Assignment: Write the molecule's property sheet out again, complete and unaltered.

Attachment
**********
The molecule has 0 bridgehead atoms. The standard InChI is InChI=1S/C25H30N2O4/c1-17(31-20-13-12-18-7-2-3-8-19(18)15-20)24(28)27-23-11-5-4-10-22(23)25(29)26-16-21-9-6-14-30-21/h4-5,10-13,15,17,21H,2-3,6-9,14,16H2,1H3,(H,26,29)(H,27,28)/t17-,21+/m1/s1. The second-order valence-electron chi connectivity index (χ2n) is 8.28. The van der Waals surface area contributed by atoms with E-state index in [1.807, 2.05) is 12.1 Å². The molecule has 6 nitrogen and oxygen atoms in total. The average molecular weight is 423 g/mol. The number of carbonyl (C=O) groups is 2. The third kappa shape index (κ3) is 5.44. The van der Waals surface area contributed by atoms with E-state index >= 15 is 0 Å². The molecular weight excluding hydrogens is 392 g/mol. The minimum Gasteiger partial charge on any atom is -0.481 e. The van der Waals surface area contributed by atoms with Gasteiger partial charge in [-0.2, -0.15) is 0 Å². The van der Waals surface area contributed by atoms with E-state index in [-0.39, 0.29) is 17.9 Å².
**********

The molecule has 0 bridgehead atoms. The standard InChI is InChI=1S/C25H30N2O4/c1-17(31-20-13-12-18-7-2-3-8-19(18)15-20)24(28)27-23-11-5-4-10-22(23)25(29)26-16-21-9-6-14-30-21/h4-5,10-13,15,17,21H,2-3,6-9,14,16H2,1H3,(H,26,29)(H,27,28)/t17-,21+/m1/s1. The second-order valence-electron chi connectivity index (χ2n) is 8.28. The van der Waals surface area contributed by atoms with E-state index in [1.807, 2.05) is 12.1 Å². The molecule has 6 nitrogen and oxygen atoms in total. The average molecular weight is 423 g/mol. The number of carbonyl (C=O) groups is 2. The third kappa shape index (κ3) is 5.44. The van der Waals surface area contributed by atoms with E-state index >= 15 is 0 Å². The molecular weight excluding hydrogens is 392 g/mol. The minimum Gasteiger partial charge on any atom is -0.481 e. The van der Waals surface area contributed by atoms with Gasteiger partial charge in [-0.2, -0.15) is 0 Å². The van der Waals surface area contributed by atoms with E-state index in [-0.39, 0.29) is 17.9 Å².